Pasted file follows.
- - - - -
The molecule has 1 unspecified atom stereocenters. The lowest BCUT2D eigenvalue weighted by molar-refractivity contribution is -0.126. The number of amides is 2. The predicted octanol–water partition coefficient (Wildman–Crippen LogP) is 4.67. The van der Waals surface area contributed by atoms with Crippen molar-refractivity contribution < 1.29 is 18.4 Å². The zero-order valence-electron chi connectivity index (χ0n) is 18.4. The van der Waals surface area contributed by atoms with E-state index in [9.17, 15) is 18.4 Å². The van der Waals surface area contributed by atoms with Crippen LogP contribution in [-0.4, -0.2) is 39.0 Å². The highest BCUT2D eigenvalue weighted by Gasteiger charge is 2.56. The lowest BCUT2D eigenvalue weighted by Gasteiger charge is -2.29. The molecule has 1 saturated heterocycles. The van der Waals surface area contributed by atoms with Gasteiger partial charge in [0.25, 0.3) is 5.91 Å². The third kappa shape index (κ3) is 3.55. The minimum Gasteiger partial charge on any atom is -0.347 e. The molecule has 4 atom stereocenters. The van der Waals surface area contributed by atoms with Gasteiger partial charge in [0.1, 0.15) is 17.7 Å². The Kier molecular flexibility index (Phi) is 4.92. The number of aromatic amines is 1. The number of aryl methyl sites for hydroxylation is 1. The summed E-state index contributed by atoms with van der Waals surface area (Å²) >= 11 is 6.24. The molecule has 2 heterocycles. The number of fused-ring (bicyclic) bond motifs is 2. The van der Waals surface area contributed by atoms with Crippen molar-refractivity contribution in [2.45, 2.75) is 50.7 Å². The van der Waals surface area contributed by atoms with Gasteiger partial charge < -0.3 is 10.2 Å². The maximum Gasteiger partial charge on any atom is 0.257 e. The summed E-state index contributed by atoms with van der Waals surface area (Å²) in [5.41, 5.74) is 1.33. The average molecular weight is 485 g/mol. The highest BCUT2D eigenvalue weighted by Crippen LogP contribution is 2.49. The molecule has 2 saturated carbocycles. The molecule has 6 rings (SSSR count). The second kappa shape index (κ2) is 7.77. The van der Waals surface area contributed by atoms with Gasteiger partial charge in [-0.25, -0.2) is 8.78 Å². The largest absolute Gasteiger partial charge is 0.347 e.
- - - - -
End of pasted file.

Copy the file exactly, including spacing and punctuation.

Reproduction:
The molecule has 1 unspecified atom stereocenters. The lowest BCUT2D eigenvalue weighted by molar-refractivity contribution is -0.126. The number of amides is 2. The predicted octanol–water partition coefficient (Wildman–Crippen LogP) is 4.67. The van der Waals surface area contributed by atoms with Crippen molar-refractivity contribution < 1.29 is 18.4 Å². The zero-order valence-electron chi connectivity index (χ0n) is 18.4. The van der Waals surface area contributed by atoms with E-state index in [9.17, 15) is 18.4 Å². The van der Waals surface area contributed by atoms with Crippen LogP contribution in [-0.4, -0.2) is 39.0 Å². The highest BCUT2D eigenvalue weighted by Gasteiger charge is 2.56. The lowest BCUT2D eigenvalue weighted by Gasteiger charge is -2.29. The molecule has 1 saturated heterocycles. The van der Waals surface area contributed by atoms with Gasteiger partial charge in [0.25, 0.3) is 5.91 Å². The third kappa shape index (κ3) is 3.55. The minimum Gasteiger partial charge on any atom is -0.347 e. The molecule has 4 atom stereocenters. The van der Waals surface area contributed by atoms with Gasteiger partial charge in [0.1, 0.15) is 17.7 Å². The Kier molecular flexibility index (Phi) is 4.92. The number of aromatic amines is 1. The number of aryl methyl sites for hydroxylation is 1. The summed E-state index contributed by atoms with van der Waals surface area (Å²) >= 11 is 6.24. The molecule has 2 heterocycles. The number of fused-ring (bicyclic) bond motifs is 2. The van der Waals surface area contributed by atoms with Crippen molar-refractivity contribution in [2.45, 2.75) is 50.7 Å². The van der Waals surface area contributed by atoms with Gasteiger partial charge < -0.3 is 10.2 Å². The maximum Gasteiger partial charge on any atom is 0.257 e. The summed E-state index contributed by atoms with van der Waals surface area (Å²) in [5.41, 5.74) is 1.33. The average molecular weight is 485 g/mol. The highest BCUT2D eigenvalue weighted by Crippen LogP contribution is 2.49. The molecule has 2 saturated carbocycles. The molecule has 6 rings (SSSR count). The second kappa shape index (κ2) is 7.77. The van der Waals surface area contributed by atoms with Gasteiger partial charge in [-0.25, -0.2) is 8.78 Å². The largest absolute Gasteiger partial charge is 0.347 e.